For animals to survive in nature—for predators to spot prey, or prey to avoid predators—they must be able to focus intently on well-camouflaged targets, screening out extraneous information. Because of this, animal brains automatically develop "search images," brain templates that help them zoom in on crucial survival information and ignore everything else.
You use search images, too. When you and a friend become separated in the mall, you scan the crowd, not scrutinizing every face but quickly filtering out everyone who's too tall, too short, wearing the wrong color of clothing. You're creating an "attention bottleneck," a narrow aperture that allows only certain information into conscious awareness, and going attentionally blind to anything that doesn't make it through the bottleneck.
To test your attentional targeting abilities, try simultaneously talking on the phone, watching TV, and conversing with someone standing next to you. You may be able to shuttle between these three stimuli, but as soon as you hear something particularly attention grabbing—"What? He locked his wife in a freezer?"—you'll lose the thread of the other two information streams.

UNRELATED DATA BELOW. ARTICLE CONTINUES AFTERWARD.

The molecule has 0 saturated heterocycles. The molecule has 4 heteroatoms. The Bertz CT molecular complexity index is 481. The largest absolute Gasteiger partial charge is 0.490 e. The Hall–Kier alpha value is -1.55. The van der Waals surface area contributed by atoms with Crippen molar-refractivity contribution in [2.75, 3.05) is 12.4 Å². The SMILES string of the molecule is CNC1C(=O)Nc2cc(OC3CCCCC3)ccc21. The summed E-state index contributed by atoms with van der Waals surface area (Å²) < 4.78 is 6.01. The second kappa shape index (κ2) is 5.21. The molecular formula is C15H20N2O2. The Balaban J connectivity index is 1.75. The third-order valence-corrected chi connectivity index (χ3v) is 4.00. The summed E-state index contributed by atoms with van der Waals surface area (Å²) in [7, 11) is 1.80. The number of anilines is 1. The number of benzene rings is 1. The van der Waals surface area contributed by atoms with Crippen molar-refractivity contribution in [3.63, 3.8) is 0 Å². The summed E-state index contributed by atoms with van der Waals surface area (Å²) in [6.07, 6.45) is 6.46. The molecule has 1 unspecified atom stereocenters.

When your brain assigns equal importance to several things at once, your attention bottleneck jams. You go attentionally blind to everything. This is the fuzzy, paralyzed feeling Sonya and Paula experience when they try to clear their space or time. It can be merely annoying, or catastrophic—for example, a driver engrossed in a cell phone conversation may go mind-blind to an obstacle right in front of his eyes.
It's unnerving, then, that humans have created an environment unnaturally jammed with attention-grabbing information. Take advertising (please). Our brains evolved to pay close attention to unusually bright colors, food, sex, babies, physical danger, and other information salient to survival. So marketers bombard us with such images, making them ever brighter, louder, gorier, geared to outcompete all other attention demands. Now consider the flood of information from new communication technology, being used by more humans than ever before. The result is rampant attentional blindness. It'll overwhelm pretty much all of us until we learn to outmaneuver our instincts.